Taking the SIP route does away with the risk to a large extent, especially in the long term. However, mutual fund investors have another option, which promises superior returns from equities with minimal risk-systematic transfer plans (STPs). Let's look at how theSTP structure works and whether it can add value to your investments.
What is an STP?
The STP route is an extension of the SIP way of investing. While SIPs allow you to invest small amounts of money in a mutual fund at regular intervals, STPs enable you to transfer money already invested in a mutual fund into another fund of your choice. Investors typically park a lump sum in a debt fund, say, an income fund, from which a fixed sum is transferred at periodic intervals into an equity-oriented fund. So, units equivalent to the transferred amount will be sold from the primary scheme and the same will be utilised to buy units in the new scheme. This switch to the new scheme is carried out at the prevailing net asset value (NAV). Some STPs also allow you to gradually shift investments from an equity fund to a debt fund. The best bit is that you can use the STP to transfer funds into several schemes at the same time.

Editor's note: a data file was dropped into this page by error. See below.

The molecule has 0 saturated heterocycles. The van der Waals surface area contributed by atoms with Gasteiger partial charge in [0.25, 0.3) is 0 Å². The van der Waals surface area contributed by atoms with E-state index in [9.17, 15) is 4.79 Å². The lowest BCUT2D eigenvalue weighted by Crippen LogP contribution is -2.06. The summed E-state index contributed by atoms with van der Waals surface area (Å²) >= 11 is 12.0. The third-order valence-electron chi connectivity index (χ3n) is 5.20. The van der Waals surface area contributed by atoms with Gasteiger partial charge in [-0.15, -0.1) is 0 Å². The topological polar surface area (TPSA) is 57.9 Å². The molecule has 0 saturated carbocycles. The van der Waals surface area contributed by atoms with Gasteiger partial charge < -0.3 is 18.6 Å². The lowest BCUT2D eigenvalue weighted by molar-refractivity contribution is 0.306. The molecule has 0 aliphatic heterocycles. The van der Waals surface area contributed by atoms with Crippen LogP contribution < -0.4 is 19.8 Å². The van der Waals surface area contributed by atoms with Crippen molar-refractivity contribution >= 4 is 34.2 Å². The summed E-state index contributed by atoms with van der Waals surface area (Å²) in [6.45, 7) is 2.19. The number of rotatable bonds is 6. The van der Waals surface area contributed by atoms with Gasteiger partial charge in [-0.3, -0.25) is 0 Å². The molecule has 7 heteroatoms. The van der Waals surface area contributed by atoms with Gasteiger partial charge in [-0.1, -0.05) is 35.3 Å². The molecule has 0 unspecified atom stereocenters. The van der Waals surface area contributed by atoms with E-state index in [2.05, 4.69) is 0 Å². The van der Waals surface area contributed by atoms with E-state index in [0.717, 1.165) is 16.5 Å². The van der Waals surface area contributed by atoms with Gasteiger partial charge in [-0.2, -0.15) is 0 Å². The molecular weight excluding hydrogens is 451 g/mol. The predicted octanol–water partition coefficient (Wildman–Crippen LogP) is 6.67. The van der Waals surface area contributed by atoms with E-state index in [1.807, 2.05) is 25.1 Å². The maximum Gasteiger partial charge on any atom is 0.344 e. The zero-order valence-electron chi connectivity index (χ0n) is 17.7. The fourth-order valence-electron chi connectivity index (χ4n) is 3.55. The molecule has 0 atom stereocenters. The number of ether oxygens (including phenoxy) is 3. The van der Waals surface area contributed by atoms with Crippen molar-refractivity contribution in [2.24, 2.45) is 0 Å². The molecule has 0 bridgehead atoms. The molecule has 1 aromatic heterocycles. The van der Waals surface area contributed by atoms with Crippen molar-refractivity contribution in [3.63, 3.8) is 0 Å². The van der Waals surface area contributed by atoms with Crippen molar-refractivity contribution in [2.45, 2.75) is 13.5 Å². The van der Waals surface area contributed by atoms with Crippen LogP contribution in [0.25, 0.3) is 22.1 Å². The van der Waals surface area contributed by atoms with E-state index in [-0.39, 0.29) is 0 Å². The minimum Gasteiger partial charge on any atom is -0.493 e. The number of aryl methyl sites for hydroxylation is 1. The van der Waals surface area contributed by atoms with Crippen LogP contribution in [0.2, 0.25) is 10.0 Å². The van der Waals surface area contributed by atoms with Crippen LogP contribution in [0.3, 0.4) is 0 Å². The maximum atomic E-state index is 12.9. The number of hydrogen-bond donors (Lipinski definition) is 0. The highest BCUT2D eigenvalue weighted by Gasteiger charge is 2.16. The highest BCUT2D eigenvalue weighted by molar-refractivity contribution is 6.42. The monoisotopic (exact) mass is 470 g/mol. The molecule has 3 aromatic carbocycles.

There are two types of STP plans that are offered by fund houses-fixed and flexible. Under a fixed STP, a pre-defined amount is transferred from the primary fund to the other fund or funds each time. On the other hand, in case of a flexible STP, there is no predetermined value; the capital appreciation in the primary scheme is transferred to the other scheme(s).